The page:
Often what happens is that British teenagers and children are duped into a holiday by their family members, then, once abroad, they are forced to marry men they’ve never met. Taken far from home, away from the intervention of friends or concerned school teachers, victims have no choice but to comply.

In one case, a 15-year-old girl named Rubie Marie who grew up in Wales was taken to Bangladesh and “dressed up like a doll,” while her uncle took bids from men in the village. She was then forced to marry a 30-year-old man who she had never met before. Rubie told the The Times:

“I was crying my eyes out throughout, from the night before. I started getting anxiety attacks. I just had to get through it as I knew if I didn’t I wouldn’t be allowed back.”

After the wedding, Rubie taught herself to endure unwanted sex by “disconnecting my brain from my body and taking the rape.”

Rubie got pregnant at 16 and fled her husband after she gave birth, but her husband tracked her down and followed her to the UK. He tried to use the fact that he had a British child to argue that he had a right to remain in the UK. However, he was eventually deported (most-likely for reasons unrelated to the forced marriage and rape).

Tackling forced marriages has proven to be particularly problematic since children don’t generally know what their human rights are. They lack the resources and knowledge that would enable them to come forward when these rights are violated.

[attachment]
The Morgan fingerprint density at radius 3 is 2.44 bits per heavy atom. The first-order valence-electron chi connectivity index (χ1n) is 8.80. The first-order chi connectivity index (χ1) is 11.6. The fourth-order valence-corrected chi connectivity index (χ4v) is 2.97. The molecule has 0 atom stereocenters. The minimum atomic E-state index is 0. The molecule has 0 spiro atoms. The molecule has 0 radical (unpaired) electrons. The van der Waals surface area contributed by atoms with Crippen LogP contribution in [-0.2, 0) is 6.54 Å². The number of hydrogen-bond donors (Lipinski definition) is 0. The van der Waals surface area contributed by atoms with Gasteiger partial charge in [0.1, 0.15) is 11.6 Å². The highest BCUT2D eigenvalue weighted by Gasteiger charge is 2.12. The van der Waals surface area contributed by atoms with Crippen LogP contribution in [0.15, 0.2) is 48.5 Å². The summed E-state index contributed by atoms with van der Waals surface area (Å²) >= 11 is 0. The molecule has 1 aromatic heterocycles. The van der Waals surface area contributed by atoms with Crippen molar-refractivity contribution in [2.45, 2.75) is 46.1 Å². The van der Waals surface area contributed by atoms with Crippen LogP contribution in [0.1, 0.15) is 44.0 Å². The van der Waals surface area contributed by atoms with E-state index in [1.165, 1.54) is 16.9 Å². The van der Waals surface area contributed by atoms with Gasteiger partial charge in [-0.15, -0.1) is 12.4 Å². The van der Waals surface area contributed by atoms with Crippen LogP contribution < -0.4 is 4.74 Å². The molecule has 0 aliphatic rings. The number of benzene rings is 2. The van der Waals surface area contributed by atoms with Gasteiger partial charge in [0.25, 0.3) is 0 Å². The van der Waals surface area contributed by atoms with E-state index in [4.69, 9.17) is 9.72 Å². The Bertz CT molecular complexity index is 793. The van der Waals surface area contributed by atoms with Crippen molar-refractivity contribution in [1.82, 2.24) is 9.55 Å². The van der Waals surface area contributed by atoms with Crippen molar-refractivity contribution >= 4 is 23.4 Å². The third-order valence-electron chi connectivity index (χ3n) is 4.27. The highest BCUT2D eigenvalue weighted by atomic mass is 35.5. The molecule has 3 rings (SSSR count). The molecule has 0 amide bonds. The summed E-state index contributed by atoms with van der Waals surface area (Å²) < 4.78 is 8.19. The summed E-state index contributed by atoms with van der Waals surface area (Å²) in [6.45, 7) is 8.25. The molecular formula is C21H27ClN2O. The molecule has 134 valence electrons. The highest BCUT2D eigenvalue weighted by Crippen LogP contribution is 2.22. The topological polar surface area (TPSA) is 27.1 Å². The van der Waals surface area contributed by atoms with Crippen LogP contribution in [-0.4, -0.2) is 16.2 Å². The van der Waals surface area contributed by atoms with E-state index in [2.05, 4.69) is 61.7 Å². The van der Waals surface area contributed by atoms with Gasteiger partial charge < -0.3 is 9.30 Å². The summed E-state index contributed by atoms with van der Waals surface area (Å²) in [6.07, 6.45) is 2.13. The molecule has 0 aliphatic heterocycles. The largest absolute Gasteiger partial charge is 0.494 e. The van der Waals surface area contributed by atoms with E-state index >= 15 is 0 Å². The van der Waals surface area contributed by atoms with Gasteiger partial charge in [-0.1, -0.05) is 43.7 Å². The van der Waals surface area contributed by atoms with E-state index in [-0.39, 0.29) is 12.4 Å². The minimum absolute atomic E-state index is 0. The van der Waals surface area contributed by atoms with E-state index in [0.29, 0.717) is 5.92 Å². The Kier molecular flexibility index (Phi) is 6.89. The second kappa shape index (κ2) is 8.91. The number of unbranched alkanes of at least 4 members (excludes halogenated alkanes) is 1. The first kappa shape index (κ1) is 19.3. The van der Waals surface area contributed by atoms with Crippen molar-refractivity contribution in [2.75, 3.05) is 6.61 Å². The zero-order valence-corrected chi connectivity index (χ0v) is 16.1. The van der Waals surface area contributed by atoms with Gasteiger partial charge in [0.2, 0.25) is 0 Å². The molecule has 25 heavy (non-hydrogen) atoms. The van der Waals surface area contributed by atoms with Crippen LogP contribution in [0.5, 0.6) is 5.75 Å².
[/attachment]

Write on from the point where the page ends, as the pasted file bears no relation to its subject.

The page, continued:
Technically, there are ways for girls to challenge their exploitation: a victim can stop her “husband” from coming to the UK by blocking his spouse visa application, making her what is known as a “reluctant sponsor.” A spokesperson for the Home Office explains: “If an individual refuses to act as the sponsor for a visa application, then under the immigration rules, that visa should not be issued.” However, out of the 175 reports made by reluctant sponsors last year, only 88 were investigated further. This means that a potential 87 victims fell through the cracks of the system, and almost half of the investigated cases were granted a visa regardless. Ultimately, 129 reluctant sponsors attempted to, but were not able to, block their husband’s visas. This number could climb to 139 should the remaining 10 cases still pending due to an an appeal result in a visa.